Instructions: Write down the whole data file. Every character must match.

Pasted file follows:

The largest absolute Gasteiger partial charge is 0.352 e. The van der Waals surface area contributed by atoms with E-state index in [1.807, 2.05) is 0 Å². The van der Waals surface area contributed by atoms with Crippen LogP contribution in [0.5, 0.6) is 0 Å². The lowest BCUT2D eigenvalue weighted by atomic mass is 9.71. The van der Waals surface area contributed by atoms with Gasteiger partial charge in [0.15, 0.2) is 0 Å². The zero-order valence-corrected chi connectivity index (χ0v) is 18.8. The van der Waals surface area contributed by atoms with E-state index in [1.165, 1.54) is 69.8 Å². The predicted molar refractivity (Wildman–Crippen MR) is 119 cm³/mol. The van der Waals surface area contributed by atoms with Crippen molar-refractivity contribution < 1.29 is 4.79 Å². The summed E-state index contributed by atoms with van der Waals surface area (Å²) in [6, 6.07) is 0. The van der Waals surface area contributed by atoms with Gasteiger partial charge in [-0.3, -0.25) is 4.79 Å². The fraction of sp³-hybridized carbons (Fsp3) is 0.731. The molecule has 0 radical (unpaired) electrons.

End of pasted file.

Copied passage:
The largest absolute Gasteiger partial charge is 0.352 e. The van der Waals surface area contributed by atoms with E-state index in [1.807, 2.05) is 0 Å². The van der Waals surface area contributed by atoms with Crippen LogP contribution in [0.5, 0.6) is 0 Å². The lowest BCUT2D eigenvalue weighted by atomic mass is 9.71. The van der Waals surface area contributed by atoms with Gasteiger partial charge in [0.15, 0.2) is 0 Å². The zero-order valence-corrected chi connectivity index (χ0v) is 18.8. The van der Waals surface area contributed by atoms with E-state index in [1.165, 1.54) is 69.8 Å². The predicted molar refractivity (Wildman–Crippen MR) is 119 cm³/mol. The van der Waals surface area contributed by atoms with Crippen molar-refractivity contribution < 1.29 is 4.79 Å². The summed E-state index contributed by atoms with van der Waals surface area (Å²) in [6, 6.07) is 0. The van der Waals surface area contributed by atoms with Gasteiger partial charge in [-0.3, -0.25) is 4.79 Å². The fraction of sp³-hybridized carbons (Fsp3) is 0.731. The molecule has 0 radical (unpaired) electrons.